Throughout most of my life, I’ve often heard the phrase “you can’t turn a ho into a housewife.” Whether it’s Snoop screaming on tracks that “[he] don’t love these hoes” or Ludacris rapping about how “hoes are for everybody,” the message is clear: Men don’t want to date, marry, talk to, be seen or associated with hoes. For a minute, we’re going to ignore the immeasurable number of men (famous, infamous, and regular alike) who have found themselves in the same company of “these types” of women and focus on the crux of the problem. The reality is there are men who don’t want to “wife” a “hoe” because they never want to find themselves in a situation where their women’s sexual history will come back to haunt them.
First thing’s first, I used the word “hoe” in the last paragraph. For the purposes of this discussion, we’ll just say a hoe is a woman whose sexual morals don’t fit the same parameters as the man who wants to court her. Now that that’s out of the way, let me take you through a man’s worst nightmare and why potentially wifing up a woman with a questionable past is a terrifying endeavor.
Picture a group of about 10 men chilling in a random basement watching a football game. All the men are glued to the television, cheering on their respective teams, slapping fives and shooting the breeze about the kinds of things men like to talk about. During the game, a man (we’ll call him Greg) receives a phone call. Greg’s face lights up, as his girlfriend, Alicia, has called him up to tell him she bought a case of his favorite beer for the game. Greg is excited, and profusely thanks Alicia. Greg tells her how much he loves and cherishes her, how happy he is to have her in his life and he can’t wait to see her soon.
Sitting next to Greg is Steve, who overhears the conversation. Steve says to Greg, “what the hell are you so happy about?” Greg tells Steve, “nothing man. Just got off the phone with my girlfriend and she’s about to bring me some beers for the game.” Steve laments to Greg about how awesome his girlfriend is and Greg nods in agreement. All of a sudden the room falls silent and all the men turn around to look at Greg. From the back of the room, one of the men yell out “Alicia?” Greg affirmatively nods. Another man says, “Alicia…Stuart? From Queens?” Greg nods again, this time with a bit of nervousness setting in. Finally a third man says quietly, “you’re not talking about Alicia Stuart, a little light skin chick who used to work over at the cafeteria are you?” Greg begins to sweat as he nods slowly and all the men exchange the “look.” The look that says, “bro…I can’t believe that’s your girlfriend.”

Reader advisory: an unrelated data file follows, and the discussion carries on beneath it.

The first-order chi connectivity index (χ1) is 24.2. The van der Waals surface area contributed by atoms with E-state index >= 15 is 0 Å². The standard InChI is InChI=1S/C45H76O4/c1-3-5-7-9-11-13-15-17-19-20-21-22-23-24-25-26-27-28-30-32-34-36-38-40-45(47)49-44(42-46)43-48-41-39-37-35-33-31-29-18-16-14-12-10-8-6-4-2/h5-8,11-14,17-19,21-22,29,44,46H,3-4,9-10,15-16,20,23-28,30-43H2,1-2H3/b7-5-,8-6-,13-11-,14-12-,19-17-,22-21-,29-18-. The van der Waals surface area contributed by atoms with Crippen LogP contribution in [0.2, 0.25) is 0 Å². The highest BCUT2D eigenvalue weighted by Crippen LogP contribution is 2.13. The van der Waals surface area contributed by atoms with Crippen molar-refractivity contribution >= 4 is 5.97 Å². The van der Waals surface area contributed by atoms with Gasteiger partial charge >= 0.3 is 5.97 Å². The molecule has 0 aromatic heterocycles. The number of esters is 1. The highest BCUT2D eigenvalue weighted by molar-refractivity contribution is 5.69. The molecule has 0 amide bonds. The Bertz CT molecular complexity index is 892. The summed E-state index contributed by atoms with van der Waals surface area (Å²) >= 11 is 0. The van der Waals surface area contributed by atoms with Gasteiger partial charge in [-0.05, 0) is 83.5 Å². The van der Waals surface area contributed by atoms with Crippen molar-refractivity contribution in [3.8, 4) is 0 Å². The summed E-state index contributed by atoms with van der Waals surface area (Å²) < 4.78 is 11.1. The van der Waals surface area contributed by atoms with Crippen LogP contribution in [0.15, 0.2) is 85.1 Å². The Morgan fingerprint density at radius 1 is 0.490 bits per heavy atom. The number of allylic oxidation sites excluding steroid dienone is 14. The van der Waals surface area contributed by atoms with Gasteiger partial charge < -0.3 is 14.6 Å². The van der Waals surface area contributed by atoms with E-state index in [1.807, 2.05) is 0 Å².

That might not mean much to you reading it, but I encourage any of you doubting the terror in this scenario to speak with any man in your life and asks him how he’d feel about this situation. It’s a wildly uncomfortable situation for a man to find himself in and all that talk of “not loving hoes” has everything to do with not wanting to be the “Greg” in this situation.”
Personally, dating a woman with a past isn’t a huge issue. Saying that, however, comes with a few caveats. I have no issues with women who have a past, but I don’t want that past to interfere with our present. Meaning, whatever it is a woman used to do in her past life that might’ve been less than savory, I don’t want to hear about it from someone else. If my girlfriend used to be the talk of the town and got passed around to different guys like malt liquor on a hot summer’s day, that’s not something I care to know about her. I’m not one to make inquiries about my lady’s past sex life because I don’t care. She’s with me now. I know she’s not a virgin. I know I’m not the first person she’s ever put on a performance for. I know I’m not the first guy she did that little thing with her tongue to. I can handle that. What I can’t handle is sitting around a bunch of men talking about football and hearing snickers when my girlfriend’s name comes up…or any videos circling the internet.
In short, I can deal with a woman who had “hoe-like” tendencies in the past, but if I can help it, I’d rather not hear about it.
April 1, 2015 //
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